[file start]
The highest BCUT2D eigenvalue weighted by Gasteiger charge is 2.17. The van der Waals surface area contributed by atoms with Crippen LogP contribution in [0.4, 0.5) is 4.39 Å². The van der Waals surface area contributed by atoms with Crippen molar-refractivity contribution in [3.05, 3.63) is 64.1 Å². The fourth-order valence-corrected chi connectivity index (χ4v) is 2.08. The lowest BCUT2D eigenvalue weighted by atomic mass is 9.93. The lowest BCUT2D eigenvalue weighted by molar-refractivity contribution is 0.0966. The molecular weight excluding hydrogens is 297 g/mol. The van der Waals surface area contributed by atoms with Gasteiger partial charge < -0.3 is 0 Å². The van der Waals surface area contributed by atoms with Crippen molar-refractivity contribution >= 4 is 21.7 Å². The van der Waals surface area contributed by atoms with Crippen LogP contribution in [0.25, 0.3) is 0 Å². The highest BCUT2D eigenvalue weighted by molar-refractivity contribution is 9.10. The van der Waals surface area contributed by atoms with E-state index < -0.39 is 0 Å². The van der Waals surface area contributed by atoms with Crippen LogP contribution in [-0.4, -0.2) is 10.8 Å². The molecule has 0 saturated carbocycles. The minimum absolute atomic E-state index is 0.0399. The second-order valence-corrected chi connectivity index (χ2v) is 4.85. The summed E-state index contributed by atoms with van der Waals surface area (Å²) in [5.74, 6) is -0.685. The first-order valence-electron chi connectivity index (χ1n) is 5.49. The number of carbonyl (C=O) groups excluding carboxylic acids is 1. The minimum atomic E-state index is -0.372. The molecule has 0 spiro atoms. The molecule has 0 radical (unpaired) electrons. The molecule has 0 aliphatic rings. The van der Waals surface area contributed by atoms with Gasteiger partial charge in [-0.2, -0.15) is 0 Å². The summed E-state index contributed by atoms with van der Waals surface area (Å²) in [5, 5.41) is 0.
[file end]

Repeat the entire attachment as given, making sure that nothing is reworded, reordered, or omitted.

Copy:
The highest BCUT2D eigenvalue weighted by Gasteiger charge is 2.17. The van der Waals surface area contributed by atoms with Crippen LogP contribution in [0.4, 0.5) is 4.39 Å². The van der Waals surface area contributed by atoms with Crippen molar-refractivity contribution in [3.05, 3.63) is 64.1 Å². The fourth-order valence-corrected chi connectivity index (χ4v) is 2.08. The lowest BCUT2D eigenvalue weighted by atomic mass is 9.93. The lowest BCUT2D eigenvalue weighted by molar-refractivity contribution is 0.0966. The molecular weight excluding hydrogens is 297 g/mol. The van der Waals surface area contributed by atoms with Gasteiger partial charge < -0.3 is 0 Å². The van der Waals surface area contributed by atoms with Crippen molar-refractivity contribution >= 4 is 21.7 Å². The van der Waals surface area contributed by atoms with Crippen LogP contribution in [0.25, 0.3) is 0 Å². The highest BCUT2D eigenvalue weighted by molar-refractivity contribution is 9.10. The van der Waals surface area contributed by atoms with E-state index < -0.39 is 0 Å². The van der Waals surface area contributed by atoms with Crippen LogP contribution in [-0.4, -0.2) is 10.8 Å². The molecule has 0 saturated carbocycles. The minimum absolute atomic E-state index is 0.0399. The second-order valence-corrected chi connectivity index (χ2v) is 4.85. The summed E-state index contributed by atoms with van der Waals surface area (Å²) in [5.74, 6) is -0.685. The first-order valence-electron chi connectivity index (χ1n) is 5.49. The number of carbonyl (C=O) groups excluding carboxylic acids is 1. The minimum atomic E-state index is -0.372. The molecule has 0 spiro atoms. The molecule has 0 radical (unpaired) electrons. The molecule has 0 aliphatic rings. The van der Waals surface area contributed by atoms with Gasteiger partial charge in [-0.2, -0.15) is 0 Å². The summed E-state index contributed by atoms with van der Waals surface area (Å²) in [5, 5.41) is 0.